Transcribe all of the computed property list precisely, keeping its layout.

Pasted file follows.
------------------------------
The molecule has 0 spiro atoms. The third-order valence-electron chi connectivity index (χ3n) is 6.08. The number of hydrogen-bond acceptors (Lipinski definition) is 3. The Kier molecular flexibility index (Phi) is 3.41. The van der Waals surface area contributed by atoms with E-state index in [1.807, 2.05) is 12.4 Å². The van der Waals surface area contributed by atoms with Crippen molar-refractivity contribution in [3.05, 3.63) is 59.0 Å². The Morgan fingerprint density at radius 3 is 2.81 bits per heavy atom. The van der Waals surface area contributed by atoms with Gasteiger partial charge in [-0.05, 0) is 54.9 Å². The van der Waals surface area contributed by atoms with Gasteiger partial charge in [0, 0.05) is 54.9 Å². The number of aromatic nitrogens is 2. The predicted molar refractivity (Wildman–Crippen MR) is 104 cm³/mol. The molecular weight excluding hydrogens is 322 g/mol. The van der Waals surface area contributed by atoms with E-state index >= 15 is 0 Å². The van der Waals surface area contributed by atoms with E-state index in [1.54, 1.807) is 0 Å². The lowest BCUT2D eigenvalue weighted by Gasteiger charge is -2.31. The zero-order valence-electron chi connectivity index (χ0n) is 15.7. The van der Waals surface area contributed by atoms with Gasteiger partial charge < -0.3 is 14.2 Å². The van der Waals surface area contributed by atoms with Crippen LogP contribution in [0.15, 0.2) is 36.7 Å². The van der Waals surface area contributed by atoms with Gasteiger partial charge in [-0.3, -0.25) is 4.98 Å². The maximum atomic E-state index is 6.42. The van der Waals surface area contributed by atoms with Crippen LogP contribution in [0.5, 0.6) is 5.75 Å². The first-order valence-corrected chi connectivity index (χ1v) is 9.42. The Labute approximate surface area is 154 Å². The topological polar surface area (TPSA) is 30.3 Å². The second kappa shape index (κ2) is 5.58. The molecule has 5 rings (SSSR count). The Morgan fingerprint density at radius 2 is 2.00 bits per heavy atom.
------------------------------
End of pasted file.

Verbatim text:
The molecule has 0 spiro atoms. The third-order valence-electron chi connectivity index (χ3n) is 6.08. The number of hydrogen-bond acceptors (Lipinski definition) is 3. The Kier molecular flexibility index (Phi) is 3.41. The van der Waals surface area contributed by atoms with E-state index in [1.807, 2.05) is 12.4 Å². The van der Waals surface area contributed by atoms with Crippen molar-refractivity contribution in [3.05, 3.63) is 59.0 Å². The Morgan fingerprint density at radius 3 is 2.81 bits per heavy atom. The van der Waals surface area contributed by atoms with Gasteiger partial charge in [-0.05, 0) is 54.9 Å². The van der Waals surface area contributed by atoms with Gasteiger partial charge in [0, 0.05) is 54.9 Å². The number of aromatic nitrogens is 2. The predicted molar refractivity (Wildman–Crippen MR) is 104 cm³/mol. The molecular weight excluding hydrogens is 322 g/mol. The van der Waals surface area contributed by atoms with E-state index >= 15 is 0 Å². The van der Waals surface area contributed by atoms with E-state index in [1.54, 1.807) is 0 Å². The lowest BCUT2D eigenvalue weighted by Gasteiger charge is -2.31. The zero-order valence-electron chi connectivity index (χ0n) is 15.7. The van der Waals surface area contributed by atoms with Gasteiger partial charge < -0.3 is 14.2 Å². The van der Waals surface area contributed by atoms with Crippen LogP contribution in [0.15, 0.2) is 36.7 Å². The van der Waals surface area contributed by atoms with Gasteiger partial charge in [-0.3, -0.25) is 4.98 Å². The maximum atomic E-state index is 6.42. The van der Waals surface area contributed by atoms with Crippen LogP contribution in [0.5, 0.6) is 5.75 Å². The first-order valence-corrected chi connectivity index (χ1v) is 9.42. The Labute approximate surface area is 154 Å². The topological polar surface area (TPSA) is 30.3 Å². The second kappa shape index (κ2) is 5.58. The molecule has 5 rings (SSSR count). The Morgan fingerprint density at radius 2 is 2.00 bits per heavy atom.